To celebrate the release of his new book with The Velvet Cell, I asked Rohan 6 questions about his work.
1. Your work tends to look at Japanese architecture and its cultural and historical affiliations. This work seems to depart from that, would that be true?
I think that is true, in the past most of my time spent in Japan was about researching its historical culture, shown through the architecture.
With this body of work, however, I wanted to break through that stigma and take a more personal approach. I wanted to show the little nuances that make up the country and not just the spaces that are embraced / marketed by the city. It’s the personal spaces that interest me most.
2. Looking at your work, you seem to photograph the built landscape in an unusual way, focusing mainly on individual spaces, why is this?
Throughout the years, the more I inspect my own work the more I want to zoom into the details that make up a space. Firstly I was interested in the an overview of a culture produced in a single large format photograph. However, nowadays my interests have shifted. I’m now intrigued with the intricate details that make up a space.
An umbrella, a door handle or an office garden; these objects tell us a lot about the social side of culture. By choosing to zoom in and isolate particular parts/objects of a scene the viewer is able to take in the whole frame without distraction. In turn he/she can inspect a series of personal scenes over a variety of photographs and gain an accurate overview of the culture.
3. The City in itself is a personal diary of Tokyo, but why is it that you decided to leave the word ‘Tokyo’ out of the title. there is no mention of what city of country this work was taken in, Why is that?
I wanted the viewer to see the photographs as a study of a city, but not of any particular city. For those who have spent time in Tokyo they can usually pick up that it’s Tokyo, or at least Japan by the tiles or colour palette.
But I didn’t want to make this too obvious, with the works there is an underlying abstract social study. For those who personally inquired into the works, they discovered a lot more than meets the eye. For example; the mirror presenting a reflection of the street on page 5; This mirror is in fact a window from a room in a love hotel, this in turn presents an example of the social and living conditions of the citizens of the city.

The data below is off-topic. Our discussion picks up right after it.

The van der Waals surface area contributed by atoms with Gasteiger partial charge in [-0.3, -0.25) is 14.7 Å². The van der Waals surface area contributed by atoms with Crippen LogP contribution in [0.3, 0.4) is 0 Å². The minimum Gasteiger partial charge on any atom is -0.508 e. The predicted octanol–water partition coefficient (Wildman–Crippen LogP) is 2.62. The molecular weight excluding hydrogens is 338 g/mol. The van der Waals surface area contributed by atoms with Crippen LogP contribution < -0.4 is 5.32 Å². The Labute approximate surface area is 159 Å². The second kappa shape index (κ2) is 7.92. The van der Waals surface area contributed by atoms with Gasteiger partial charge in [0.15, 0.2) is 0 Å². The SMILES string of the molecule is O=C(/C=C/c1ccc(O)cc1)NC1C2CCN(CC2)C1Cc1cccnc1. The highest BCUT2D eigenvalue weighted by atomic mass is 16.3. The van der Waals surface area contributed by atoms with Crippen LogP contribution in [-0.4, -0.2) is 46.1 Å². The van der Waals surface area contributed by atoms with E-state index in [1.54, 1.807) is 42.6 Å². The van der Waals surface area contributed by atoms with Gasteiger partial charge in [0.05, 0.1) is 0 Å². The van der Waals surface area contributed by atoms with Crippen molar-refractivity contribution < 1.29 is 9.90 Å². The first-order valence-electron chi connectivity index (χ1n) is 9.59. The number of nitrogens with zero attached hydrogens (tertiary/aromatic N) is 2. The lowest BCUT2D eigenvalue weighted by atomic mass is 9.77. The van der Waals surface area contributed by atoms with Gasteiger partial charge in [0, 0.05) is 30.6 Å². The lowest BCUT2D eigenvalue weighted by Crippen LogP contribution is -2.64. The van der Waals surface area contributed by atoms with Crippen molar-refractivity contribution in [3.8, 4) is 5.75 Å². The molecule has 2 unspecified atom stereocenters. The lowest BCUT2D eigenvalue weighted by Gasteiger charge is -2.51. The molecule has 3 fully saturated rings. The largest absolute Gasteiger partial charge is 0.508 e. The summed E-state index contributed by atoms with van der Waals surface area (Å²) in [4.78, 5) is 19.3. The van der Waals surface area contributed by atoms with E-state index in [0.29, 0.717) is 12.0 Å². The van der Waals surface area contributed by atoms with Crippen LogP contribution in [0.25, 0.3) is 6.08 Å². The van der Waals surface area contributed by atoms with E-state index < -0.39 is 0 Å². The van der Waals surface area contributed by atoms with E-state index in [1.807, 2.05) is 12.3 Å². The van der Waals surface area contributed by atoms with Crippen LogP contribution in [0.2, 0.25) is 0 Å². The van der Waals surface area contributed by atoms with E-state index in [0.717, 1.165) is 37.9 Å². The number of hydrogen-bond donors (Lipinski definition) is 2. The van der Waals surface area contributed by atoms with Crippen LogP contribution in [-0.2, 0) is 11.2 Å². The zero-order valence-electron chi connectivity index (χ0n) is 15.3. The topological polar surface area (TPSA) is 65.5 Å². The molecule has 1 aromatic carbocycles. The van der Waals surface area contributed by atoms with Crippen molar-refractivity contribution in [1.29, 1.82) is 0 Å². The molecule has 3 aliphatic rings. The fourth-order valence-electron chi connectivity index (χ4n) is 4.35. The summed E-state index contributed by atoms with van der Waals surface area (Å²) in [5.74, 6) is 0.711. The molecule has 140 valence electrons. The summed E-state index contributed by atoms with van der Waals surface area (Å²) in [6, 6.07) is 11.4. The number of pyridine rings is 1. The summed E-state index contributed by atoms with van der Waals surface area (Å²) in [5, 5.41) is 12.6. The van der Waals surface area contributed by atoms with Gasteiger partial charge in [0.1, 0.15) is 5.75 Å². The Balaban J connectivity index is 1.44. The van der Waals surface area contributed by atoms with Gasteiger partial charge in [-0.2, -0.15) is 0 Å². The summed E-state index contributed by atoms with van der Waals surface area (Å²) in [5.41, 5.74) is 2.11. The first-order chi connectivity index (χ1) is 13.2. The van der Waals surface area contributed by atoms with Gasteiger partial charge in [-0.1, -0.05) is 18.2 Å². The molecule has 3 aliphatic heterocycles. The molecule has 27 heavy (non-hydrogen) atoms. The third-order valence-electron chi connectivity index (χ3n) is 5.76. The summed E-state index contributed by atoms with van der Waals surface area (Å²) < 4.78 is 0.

I also wanted the viewer to be inspired, to look at the works and look at their city around them. In all, these are just photographs of ordinary spaces.
4. What do you hope one would take away from this series?
I want the viewer to look at the work and get curious about the scenes captured, to think about what lies beyond the door. Also, to look at the publication and think ‘hey maybe I can do something like this’. Photographs don’t have to be amazing to be published; they just have to work in the right publishing format. That is what I really love about small publications like this one, they are so accessible, not only to purchase but also to get inspired by and to create.
Some of my favourite photo-books are not the ones that have the amazing photographs; they are the ones that I buy because I get ideas from. I am hoping that someone picks up this book and decides to publish something.
5. What is your typical way of making work, such as this project?
Most of my projects start out as a floating ideas, then over time I narrow down the idea, thinking about different ways to present it. I look at other artist/photographers who have worked with similar concepts and what they have produced, then I think about what would I produce and why? The photographs are then taken, usually in a very short amount of time, during a short trip somewhere or during an artist-in-residence program.
With this project it started out very differently. I was on a short trip to Tokyo and had a floating idea of creating a 3D sculpture made up of Acrylic sheets and Dura-clears, which displayed different sections of the city.
I then got back to Melbourne and decided to do a little zine for the upcoming book-fair instead, after posting a few photos on social media, The Velvet Cell and I started talking about the project and everything fell into place. I sent a draft over and they sent one back. It all happened quite quickly.
I think that having self published all my work in the past, it was really refreshing to sit back and not be involved in the whole process, I had seen a lot of The Velvet Cell work before and was quite confident in what would be produced.
I was really happy when I saw the finished book, it was the first time I was able to sit back and see my work with fresh eyes.
6. What’s planned for the future?
Over the last 10 years I have been shooting continuously, some projects have been published or exhibited and others have remained in my archives. As I discover new ways of presenting ideas I am now finally finding the right format to present some of my previous works.
Saying all this, I am working on another artist book which was always intended to be my first book, but only now have I decided on the right format to publish it. I have also been working on another title, which is due out early next year. This body of work is a series I created in the Arctic early this year.
Along with this, I am forever being inspired by photo-books; the next large project I am about to begin has been inspired by Yuki Tabuchi in 1971, Yama No Ijou. The work will look at the geology and ecology that makes up the Victorian highlands. So busy times ahead.